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Orionite Abroad: Stay calm and discourage stereotypes

Michelle Manera

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Michelle Manera walks the famous Abbey Road crossing. Courtesy of Michelle Manera.


Defeating the American stereotype can’t be done with just one act.

It’s a daily task that involves choosing not to lose control, or at the very least, losing control silently. Americans have a reputation of being loud and obnoxious, and since being abroad, I see that.

But I have also seen British people act the same.

Outbursts seem better tolerated if you have an accent; like it’s all right because it’s “less typical.” Though that’s kind of a prejudiced system, I have been meditating on how to combat it.

A few people and I went to London to see the Tower of London, the Churchill War Rooms, Abbey Road and the Sherlock Holmes Museum. Toward the end of the day, my two companions and I tried to meet our friend to travel back to Brighton, England together.

After over an hour of walking and rereading street maps to find a Tube station, we finally found one and there was a collapsible barrier across the entrance. In my tired desperation, I kicked the fence like a toddler and said, “Who closes a Tube station!”

My friends laughed, but they weren’t the only ones who heard me. I was so loud that a man 20 feet away walked past us saying, “The entrance is on the other side.”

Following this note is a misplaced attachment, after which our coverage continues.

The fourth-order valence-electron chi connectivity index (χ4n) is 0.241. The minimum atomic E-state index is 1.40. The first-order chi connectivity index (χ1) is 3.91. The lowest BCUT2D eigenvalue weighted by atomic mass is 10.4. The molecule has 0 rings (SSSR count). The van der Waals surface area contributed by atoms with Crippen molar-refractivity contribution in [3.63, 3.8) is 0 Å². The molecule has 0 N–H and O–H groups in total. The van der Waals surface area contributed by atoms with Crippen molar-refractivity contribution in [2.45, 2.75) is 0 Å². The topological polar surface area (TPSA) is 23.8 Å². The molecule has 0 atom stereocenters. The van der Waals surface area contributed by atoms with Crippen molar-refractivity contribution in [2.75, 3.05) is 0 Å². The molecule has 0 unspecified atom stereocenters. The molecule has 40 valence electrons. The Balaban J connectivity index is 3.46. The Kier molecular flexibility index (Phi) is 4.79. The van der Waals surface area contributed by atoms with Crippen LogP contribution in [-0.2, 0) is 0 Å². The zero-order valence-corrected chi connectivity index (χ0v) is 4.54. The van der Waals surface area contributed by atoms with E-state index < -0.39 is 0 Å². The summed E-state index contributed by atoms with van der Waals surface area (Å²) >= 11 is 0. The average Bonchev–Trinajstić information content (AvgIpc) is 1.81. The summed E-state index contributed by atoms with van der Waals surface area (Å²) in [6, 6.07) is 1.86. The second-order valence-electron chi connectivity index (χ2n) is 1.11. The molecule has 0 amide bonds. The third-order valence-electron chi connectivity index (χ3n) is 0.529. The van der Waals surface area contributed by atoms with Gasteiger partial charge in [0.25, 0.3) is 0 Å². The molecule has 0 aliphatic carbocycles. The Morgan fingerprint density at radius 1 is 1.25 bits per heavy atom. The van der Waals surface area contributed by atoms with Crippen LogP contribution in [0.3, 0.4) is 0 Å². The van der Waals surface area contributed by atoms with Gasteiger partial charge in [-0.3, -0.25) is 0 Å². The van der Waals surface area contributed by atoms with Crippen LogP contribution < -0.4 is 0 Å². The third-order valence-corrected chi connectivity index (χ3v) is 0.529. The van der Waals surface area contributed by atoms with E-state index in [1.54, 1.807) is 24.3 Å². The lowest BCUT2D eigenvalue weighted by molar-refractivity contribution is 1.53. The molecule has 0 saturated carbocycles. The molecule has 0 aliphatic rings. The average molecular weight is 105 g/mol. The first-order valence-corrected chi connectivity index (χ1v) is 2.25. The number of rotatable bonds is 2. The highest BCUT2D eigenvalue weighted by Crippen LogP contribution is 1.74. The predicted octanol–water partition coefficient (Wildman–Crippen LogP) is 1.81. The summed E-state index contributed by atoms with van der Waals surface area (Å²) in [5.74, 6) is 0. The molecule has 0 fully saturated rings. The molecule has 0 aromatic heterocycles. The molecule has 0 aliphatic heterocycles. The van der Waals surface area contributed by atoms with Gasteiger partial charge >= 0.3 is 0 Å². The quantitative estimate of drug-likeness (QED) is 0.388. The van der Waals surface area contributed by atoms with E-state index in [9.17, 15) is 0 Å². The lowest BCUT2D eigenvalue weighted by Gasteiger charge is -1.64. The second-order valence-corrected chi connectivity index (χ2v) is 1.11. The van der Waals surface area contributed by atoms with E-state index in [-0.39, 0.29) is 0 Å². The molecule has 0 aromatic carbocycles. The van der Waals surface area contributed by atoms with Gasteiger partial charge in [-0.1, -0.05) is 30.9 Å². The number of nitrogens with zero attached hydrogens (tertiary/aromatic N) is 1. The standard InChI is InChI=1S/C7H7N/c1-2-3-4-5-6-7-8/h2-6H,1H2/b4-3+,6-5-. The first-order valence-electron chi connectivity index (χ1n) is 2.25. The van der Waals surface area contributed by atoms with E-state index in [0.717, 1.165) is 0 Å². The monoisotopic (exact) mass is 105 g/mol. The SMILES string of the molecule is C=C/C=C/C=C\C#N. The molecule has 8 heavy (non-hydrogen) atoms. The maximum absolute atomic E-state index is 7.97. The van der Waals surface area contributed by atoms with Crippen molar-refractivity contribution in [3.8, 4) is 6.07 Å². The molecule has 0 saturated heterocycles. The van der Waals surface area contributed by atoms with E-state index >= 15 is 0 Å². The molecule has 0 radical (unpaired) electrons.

I was so embarrassed that I waited until the man turned the corner to walk to the other entrance. I was astounded that I could be the very stereotype I swore not to contribute to. However, that experience made me aware of what fuels the European perception of Americans.

When you’re tired, try to be quieter than you think you are. Don’t give in to emotional outbursts because you’re lost or frustrated. Ask directions respectfully and quietly. There’s no problem in repeating yourself because someone couldn’t hear, but being too loud can offend others and contribute to that stereotype.

Everyone slips up and yells, but part of embracing the British culture is adopting their tone. Read the situation you’re in and emulate the people around you. If you’re on a street at night with only seven people on it, don’t yell about a closed Tube station entrance. There’s always another way.

Michelle Manera can be reached at [email protected] or @michelle_manera on Twitter.

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Orionite Abroad: Stay calm and discourage stereotypes